Between her return from Pakistan and her departure for Lebanon, Adelaide-based Shelagh Woods shared some reflections as Head of Mission, or country representative, with Médecins Sans Frontières. Shelagh joined us as a nurse and has now worked as Head of Mission four times.
Why, or how, did you become a Head of Mission?
I did my first placement as a nurse and then for my second I went straight to Field Coordinator, which was quite tough as it was a very big project. So I went back to being a nurse, to gain more experience, in Darfur in Sudan. Then I went back to the Field Coordinator role; then I was identified as part of a push to steer more Field Coordinators into Head of Mission positions. That’s when they proposed Somalia. I did politics at university and have since done a Masters in Public Health. I’ve always been interested in the big picture: the context, where Médecins Sans Frontières sits in a country, and how to operate and cooperate, what works and what doesn’t work, and finding a way. So it was a natural progression.
"I’ve always been interested in the big picture: the context, where Médecins Sans Frontières sits in a country, and how to operate and cooperate, what works and what doesn’t work, and finding a way"
Where does Médecins Sans Frontières ‘sit’ in Pakistan?
I’ve worked in Malawi where most of the population is poor and there is little infrastructure and economic development. In comparison Pakistan is a lower middle income country but in terms of health indicators, it’s comparable with much poorer countries. There is a lot of inequity. The biggest needs are especially in the areas where there has been conflict, along the border of Baluchistan, Khyber Pakhtunkhwa and FATA, the Federally Administrated Tribal Areas—and for other reasons, in Karachi. These are areas where it has historically been more insecure over the past three decades, and they are difficult to access. In the border regions we are the only international non-governmental organisation with international staff still present in the field. All the others are either running their projects through national staff or implementing partners. So I still think it’s a huge achievement for Médecins Sans Frontières to have retained independent access.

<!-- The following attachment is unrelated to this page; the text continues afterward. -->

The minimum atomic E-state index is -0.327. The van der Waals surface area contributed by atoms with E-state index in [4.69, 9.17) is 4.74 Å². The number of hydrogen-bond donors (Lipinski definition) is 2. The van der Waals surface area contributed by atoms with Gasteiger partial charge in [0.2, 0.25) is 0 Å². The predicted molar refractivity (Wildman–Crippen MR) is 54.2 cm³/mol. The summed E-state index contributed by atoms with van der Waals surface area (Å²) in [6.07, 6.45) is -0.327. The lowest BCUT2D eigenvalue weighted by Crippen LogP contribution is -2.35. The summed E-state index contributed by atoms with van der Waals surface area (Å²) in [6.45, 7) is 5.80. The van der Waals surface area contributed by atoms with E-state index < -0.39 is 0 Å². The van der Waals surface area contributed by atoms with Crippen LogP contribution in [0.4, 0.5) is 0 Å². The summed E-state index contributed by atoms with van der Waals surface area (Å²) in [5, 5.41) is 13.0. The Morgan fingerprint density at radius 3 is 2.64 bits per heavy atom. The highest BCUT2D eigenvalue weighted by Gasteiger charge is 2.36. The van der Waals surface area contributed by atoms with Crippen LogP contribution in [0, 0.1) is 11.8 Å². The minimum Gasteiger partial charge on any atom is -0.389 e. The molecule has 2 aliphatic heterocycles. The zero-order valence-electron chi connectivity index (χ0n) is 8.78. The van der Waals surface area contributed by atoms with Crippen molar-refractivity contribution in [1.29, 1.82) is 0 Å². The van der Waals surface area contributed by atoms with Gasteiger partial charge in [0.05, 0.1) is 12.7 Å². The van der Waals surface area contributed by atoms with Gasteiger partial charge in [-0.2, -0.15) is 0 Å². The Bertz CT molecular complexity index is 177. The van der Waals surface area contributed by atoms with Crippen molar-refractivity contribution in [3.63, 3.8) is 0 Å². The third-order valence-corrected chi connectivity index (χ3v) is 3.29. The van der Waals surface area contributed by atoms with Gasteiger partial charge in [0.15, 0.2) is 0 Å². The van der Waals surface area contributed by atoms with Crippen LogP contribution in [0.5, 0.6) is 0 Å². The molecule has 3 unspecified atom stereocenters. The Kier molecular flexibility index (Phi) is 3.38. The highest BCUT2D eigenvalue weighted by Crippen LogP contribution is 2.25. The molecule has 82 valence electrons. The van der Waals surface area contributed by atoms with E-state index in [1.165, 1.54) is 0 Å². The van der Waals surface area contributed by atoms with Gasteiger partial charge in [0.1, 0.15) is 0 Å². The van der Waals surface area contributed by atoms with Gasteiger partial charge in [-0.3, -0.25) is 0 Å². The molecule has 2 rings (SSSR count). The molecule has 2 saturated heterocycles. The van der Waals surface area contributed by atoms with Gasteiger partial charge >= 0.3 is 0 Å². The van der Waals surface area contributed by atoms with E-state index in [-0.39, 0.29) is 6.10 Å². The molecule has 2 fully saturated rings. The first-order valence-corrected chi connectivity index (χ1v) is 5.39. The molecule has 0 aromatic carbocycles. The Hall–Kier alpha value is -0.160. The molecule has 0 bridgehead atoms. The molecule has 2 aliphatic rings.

How would you describe your role?
It’s like being the glue that holds everything together and keeps everyone moving in the same direction. If you have good people in your teams that you support when they need, then your job is ensuring good communication and collaboration, sorting out legal issues, representation and other high-level activities and strategic issues. A great part of the job is that you do get to move around—as do all the coordination team—especially when you’re doing assessments and exploratory missions. You can enjoy spending time with the teams in the field, and then it’s also nice to be back in the capital. My time felt like two and a half months. No week was the same. There was not one day, or one minute of a day, when I was sitting there going ‘what am I going to do next?’. It was challenge after challenge. It wasn’t the sort of day-to-day stuff; it was the issues preventing you from doing the day-to-day. That was probably the biggest role I played as Head of Mission, just trying to ensure that we could keep the operations going, sorting out the things that weren’t working.